So how did such a mediocre film warrant six sequels (here's a hint...it's all about the money)? There's the original. Children of the Corn II: The Final Sacrifice (1993), Children of the Corn III (1995), Children of the Corn IV: The Gathering (1996), Children of the Corn V: Fields of Terror (1998), Children of the Corn 666: Isaac's Return (1999), and Children of the Corn: Revelation (2001)...that's a lot of corn, or as the Native Americans call it, maize...I've seen the original, but not the subsequent sequels...my gut instinct tells me to avoid them. Children of the Corn, aka Stephen King's Children of the Corn (1984), directed by Fritz Kiersch (Tuff Turf, Gor) features a solid cast including Peter Horton ("thirtysomething") and Linda Hamilton (Terminator 2: Judgment Day). Also appearing is R.G. Armstrong (Dick Tracy), Courtney Gains (Colors, The 'burbs) and John Franklin, who appeared 1991 film The Addams Family, along with its' 1993 sequel, as the very hairy Cousin Itt.

The film, which primarily takes place in the small farming town of Gatlin, Nebraska, begins with a flashback, relating a particularly gruesome incident in where the children depopulate the town of nearly all adults through a good old fashion bloodbath. Fast forward three years to the present, and we have Burton (Horton) and his girlfriend Vicky (Hamilton) traveling through the Midwest as Burton has recently graduated from med school, and has been offered an internship somewhere...but that's neither here nor there as the pair get lost, have an accident, and soon find themselves looking for aid in Gatlin...but guess what? Gatlin appears all but deserted...except for the children, who've formed some kind of weird cult, led by the incredibly creepy man-child Isaac (Franklin).
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2 of 2 people found the following review helpful By Jeffrey Leeper on January 18, 2005
Format: DVD
What is it about farm country? As we drive past the fields, we see nothing but green with the occasional rooftop or silo in the distance. What goes on deep in the fields? Who is out there? What is out there? Is that person or thing religious?

This is classic horror. The movie takes not just things we have looked out before, but things we have never really seen. We hear religious fundamentalist all the time on the TV and radio. We see corn fields often enough. But we never really think much about them. This story jumps into the imagination and makes the ordinary terrifying. This is a good story.

The movie takes the farm country and religious fundamentalism and wraps them together with a twist. A child, Isaac, gets visions, which tell him to create a new religion, killing all the adults. Further, no adults shall be suffered to live. His religion has some fundamentalist undertones, but also some bizarre rituals and ideas. Oddly enough, this movie doesn't actually insult religion, but seems to ask the question, "What if what they said was real?"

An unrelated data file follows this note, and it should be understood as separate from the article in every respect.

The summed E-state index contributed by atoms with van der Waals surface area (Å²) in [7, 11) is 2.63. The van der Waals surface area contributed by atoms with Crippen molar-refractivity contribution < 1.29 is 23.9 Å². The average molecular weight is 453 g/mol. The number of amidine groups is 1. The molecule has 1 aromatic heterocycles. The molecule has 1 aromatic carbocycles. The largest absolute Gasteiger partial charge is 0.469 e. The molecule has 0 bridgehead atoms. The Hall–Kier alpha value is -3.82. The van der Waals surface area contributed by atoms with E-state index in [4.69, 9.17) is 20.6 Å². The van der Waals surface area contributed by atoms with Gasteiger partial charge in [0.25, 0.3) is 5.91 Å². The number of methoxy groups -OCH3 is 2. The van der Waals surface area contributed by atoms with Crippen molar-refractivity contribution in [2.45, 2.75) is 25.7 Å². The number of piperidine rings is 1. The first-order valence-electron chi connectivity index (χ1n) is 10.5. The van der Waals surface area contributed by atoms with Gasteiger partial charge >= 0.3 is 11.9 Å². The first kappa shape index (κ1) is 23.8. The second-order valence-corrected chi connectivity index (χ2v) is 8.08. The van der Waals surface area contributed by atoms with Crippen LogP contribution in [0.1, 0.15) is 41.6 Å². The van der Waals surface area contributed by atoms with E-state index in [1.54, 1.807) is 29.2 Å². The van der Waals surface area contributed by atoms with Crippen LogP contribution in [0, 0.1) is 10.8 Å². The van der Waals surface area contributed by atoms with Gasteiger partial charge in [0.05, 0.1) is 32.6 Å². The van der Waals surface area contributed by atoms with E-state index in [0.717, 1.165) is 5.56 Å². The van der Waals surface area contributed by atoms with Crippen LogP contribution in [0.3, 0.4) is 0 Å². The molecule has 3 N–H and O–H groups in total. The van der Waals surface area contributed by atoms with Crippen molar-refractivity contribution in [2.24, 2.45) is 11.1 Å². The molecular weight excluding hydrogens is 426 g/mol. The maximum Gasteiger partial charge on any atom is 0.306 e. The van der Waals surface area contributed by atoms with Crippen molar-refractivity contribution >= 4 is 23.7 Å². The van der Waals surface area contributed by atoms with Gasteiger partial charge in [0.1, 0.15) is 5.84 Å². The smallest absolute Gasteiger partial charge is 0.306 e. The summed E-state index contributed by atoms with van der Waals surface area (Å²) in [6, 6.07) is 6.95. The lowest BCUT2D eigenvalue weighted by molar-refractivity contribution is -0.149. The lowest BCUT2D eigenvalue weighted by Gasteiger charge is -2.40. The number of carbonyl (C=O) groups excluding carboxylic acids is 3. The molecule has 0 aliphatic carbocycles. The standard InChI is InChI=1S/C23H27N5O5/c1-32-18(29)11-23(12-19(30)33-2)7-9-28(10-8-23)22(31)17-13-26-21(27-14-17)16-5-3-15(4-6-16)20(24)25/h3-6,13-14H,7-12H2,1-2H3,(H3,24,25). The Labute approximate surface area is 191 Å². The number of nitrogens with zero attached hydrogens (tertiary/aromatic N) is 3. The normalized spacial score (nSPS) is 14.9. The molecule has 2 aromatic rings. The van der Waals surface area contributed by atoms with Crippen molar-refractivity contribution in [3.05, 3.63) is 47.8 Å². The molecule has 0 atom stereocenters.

By no means is this movie worthy of an Oscar, but this movie was never intended to be. It was meant to thrill you a bit by showing you a slight twist to reality by playing with something we see every day. This is a must for horror fans.
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4 of 5 people found the following review helpful By Irishgirl on August 10, 2006
Format: DVD
I just bought this film around last Halloween. I'd never seen 1984's "Children Of The Corn," and as a lover of Old School horror, I was anxious to watch it. I've seen horror films much, much gorier than this, but you really don't need a lot of it to have yourself a good horror flick. Sometimes just the power of suggestion is enough to scare the heck out of you. This film shows you just the right amount of both and it is an enjoyable movie for the 80's horror fans. It may be a bit too tame for the hardcore horror fans, but it's a pretty good film based on Stephen King's novel.

Welcome to the sleepy town of Gatlin, Nebraska......maybe a little too sleepy.....like a dead sleepy. Indeed the town is ghostlike, save an evil religious cult of kids who have brutally slaughtered all the adults and left deranged satanic paintings and trails of cornhusks all over town. Cornhusks? Yes, cornhusks. This violent group of evil holds their main base in a huge cornfield in the lazy Nebraska flatlands. Lead by Isaac (John Franklin), a preacher who spreads the word of "He who walks behind the rows," and Malachai (Courtney Gains), Isaac's pawn who carries out the deity's wishes in the most gruesome of ways, the cult has taken Gatlin as their own and goes out to "spill blood" of any "outlanders." Oh yes, and that includes any members of the cult who decide to betray the corn deity. But this cult is strictly for youthful beings. According to "He who walks behind the rows": "And a child shall lead them."

Vicky (Linda Hamilton) and Burton (Peter Horton), are two unfortunate adults who have traveled to this pitiful Nebraska town, as Burton is preparing for a job as a doctor. After getting caught in a horrible accident on the vacant road near the corn, the two decide to venture into Gatlin to seek help.